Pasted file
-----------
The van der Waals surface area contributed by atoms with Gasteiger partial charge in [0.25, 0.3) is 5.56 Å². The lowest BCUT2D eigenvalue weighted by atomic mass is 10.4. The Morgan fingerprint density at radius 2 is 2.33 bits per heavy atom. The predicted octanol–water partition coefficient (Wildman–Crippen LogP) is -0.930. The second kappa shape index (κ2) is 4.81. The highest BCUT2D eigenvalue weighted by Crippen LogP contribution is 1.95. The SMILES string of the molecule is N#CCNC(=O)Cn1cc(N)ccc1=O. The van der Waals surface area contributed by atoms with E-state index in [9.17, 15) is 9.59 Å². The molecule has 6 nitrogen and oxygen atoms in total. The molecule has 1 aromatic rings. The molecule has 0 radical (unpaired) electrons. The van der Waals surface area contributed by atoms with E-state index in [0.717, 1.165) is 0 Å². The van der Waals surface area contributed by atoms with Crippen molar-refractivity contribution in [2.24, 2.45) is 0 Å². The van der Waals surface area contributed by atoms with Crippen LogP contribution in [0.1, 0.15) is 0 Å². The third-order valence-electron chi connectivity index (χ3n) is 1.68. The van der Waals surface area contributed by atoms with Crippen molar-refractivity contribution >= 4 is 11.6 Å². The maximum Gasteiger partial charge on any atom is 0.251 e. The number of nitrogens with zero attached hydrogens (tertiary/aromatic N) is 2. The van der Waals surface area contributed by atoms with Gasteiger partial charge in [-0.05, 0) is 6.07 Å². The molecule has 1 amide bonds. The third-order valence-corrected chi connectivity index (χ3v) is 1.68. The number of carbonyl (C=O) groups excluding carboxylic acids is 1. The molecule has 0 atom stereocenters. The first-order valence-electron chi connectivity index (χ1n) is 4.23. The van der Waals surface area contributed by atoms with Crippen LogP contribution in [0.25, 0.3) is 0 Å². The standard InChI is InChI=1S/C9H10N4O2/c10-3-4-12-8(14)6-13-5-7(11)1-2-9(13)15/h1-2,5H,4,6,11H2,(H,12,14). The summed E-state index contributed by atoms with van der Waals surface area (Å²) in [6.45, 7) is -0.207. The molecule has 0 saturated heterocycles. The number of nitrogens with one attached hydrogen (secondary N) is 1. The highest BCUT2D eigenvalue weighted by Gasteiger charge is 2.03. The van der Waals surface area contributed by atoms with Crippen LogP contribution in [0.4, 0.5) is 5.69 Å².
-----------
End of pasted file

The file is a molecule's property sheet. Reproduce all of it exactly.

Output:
The van der Waals surface area contributed by atoms with Gasteiger partial charge in [0.25, 0.3) is 5.56 Å². The lowest BCUT2D eigenvalue weighted by atomic mass is 10.4. The Morgan fingerprint density at radius 2 is 2.33 bits per heavy atom. The predicted octanol–water partition coefficient (Wildman–Crippen LogP) is -0.930. The second kappa shape index (κ2) is 4.81. The highest BCUT2D eigenvalue weighted by Crippen LogP contribution is 1.95. The SMILES string of the molecule is N#CCNC(=O)Cn1cc(N)ccc1=O. The van der Waals surface area contributed by atoms with E-state index in [9.17, 15) is 9.59 Å². The molecule has 6 nitrogen and oxygen atoms in total. The molecule has 1 aromatic rings. The molecule has 0 radical (unpaired) electrons. The van der Waals surface area contributed by atoms with E-state index in [0.717, 1.165) is 0 Å². The van der Waals surface area contributed by atoms with Crippen molar-refractivity contribution in [2.24, 2.45) is 0 Å². The van der Waals surface area contributed by atoms with Crippen LogP contribution in [0.1, 0.15) is 0 Å². The third-order valence-electron chi connectivity index (χ3n) is 1.68. The van der Waals surface area contributed by atoms with Crippen molar-refractivity contribution >= 4 is 11.6 Å². The maximum Gasteiger partial charge on any atom is 0.251 e. The number of nitrogens with zero attached hydrogens (tertiary/aromatic N) is 2. The van der Waals surface area contributed by atoms with Gasteiger partial charge in [-0.05, 0) is 6.07 Å². The molecule has 1 amide bonds. The third-order valence-corrected chi connectivity index (χ3v) is 1.68. The number of carbonyl (C=O) groups excluding carboxylic acids is 1. The molecule has 0 atom stereocenters. The first-order valence-electron chi connectivity index (χ1n) is 4.23. The van der Waals surface area contributed by atoms with Crippen LogP contribution in [0.25, 0.3) is 0 Å². The standard InChI is InChI=1S/C9H10N4O2/c10-3-4-12-8(14)6-13-5-7(11)1-2-9(13)15/h1-2,5H,4,6,11H2,(H,12,14). The summed E-state index contributed by atoms with van der Waals surface area (Å²) in [6.45, 7) is -0.207. The molecule has 0 saturated heterocycles. The number of nitrogens with one attached hydrogen (secondary N) is 1. The highest BCUT2D eigenvalue weighted by Gasteiger charge is 2.03. The van der Waals surface area contributed by atoms with Crippen LogP contribution in [0.4, 0.5) is 5.69 Å².